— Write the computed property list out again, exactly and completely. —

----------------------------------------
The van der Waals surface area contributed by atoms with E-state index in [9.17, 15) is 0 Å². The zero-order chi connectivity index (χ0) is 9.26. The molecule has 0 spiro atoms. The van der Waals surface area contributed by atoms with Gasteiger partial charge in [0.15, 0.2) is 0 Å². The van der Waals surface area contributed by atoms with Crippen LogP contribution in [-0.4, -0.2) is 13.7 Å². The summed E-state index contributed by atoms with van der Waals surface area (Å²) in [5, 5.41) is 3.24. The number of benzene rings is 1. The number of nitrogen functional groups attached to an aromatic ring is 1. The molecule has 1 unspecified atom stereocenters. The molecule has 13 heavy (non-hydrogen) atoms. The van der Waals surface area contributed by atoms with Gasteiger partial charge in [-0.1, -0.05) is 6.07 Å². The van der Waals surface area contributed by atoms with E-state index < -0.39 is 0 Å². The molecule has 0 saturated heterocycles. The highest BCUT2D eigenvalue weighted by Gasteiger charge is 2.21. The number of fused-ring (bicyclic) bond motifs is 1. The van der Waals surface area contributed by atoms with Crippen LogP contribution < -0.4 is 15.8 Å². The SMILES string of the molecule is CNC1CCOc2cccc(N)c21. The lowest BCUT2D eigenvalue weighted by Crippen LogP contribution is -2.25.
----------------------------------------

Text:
The van der Waals surface area contributed by atoms with E-state index in [9.17, 15) is 0 Å². The zero-order chi connectivity index (χ0) is 9.26. The molecule has 0 spiro atoms. The van der Waals surface area contributed by atoms with Gasteiger partial charge in [0.15, 0.2) is 0 Å². The van der Waals surface area contributed by atoms with Crippen LogP contribution in [-0.4, -0.2) is 13.7 Å². The summed E-state index contributed by atoms with van der Waals surface area (Å²) in [5, 5.41) is 3.24. The number of benzene rings is 1. The number of nitrogen functional groups attached to an aromatic ring is 1. The molecule has 1 unspecified atom stereocenters. The molecule has 13 heavy (non-hydrogen) atoms. The van der Waals surface area contributed by atoms with Gasteiger partial charge in [-0.1, -0.05) is 6.07 Å². The van der Waals surface area contributed by atoms with E-state index < -0.39 is 0 Å². The molecule has 0 saturated heterocycles. The highest BCUT2D eigenvalue weighted by Gasteiger charge is 2.21. The number of fused-ring (bicyclic) bond motifs is 1. The van der Waals surface area contributed by atoms with Crippen LogP contribution < -0.4 is 15.8 Å². The SMILES string of the molecule is CNC1CCOc2cccc(N)c21. The lowest BCUT2D eigenvalue weighted by Crippen LogP contribution is -2.25.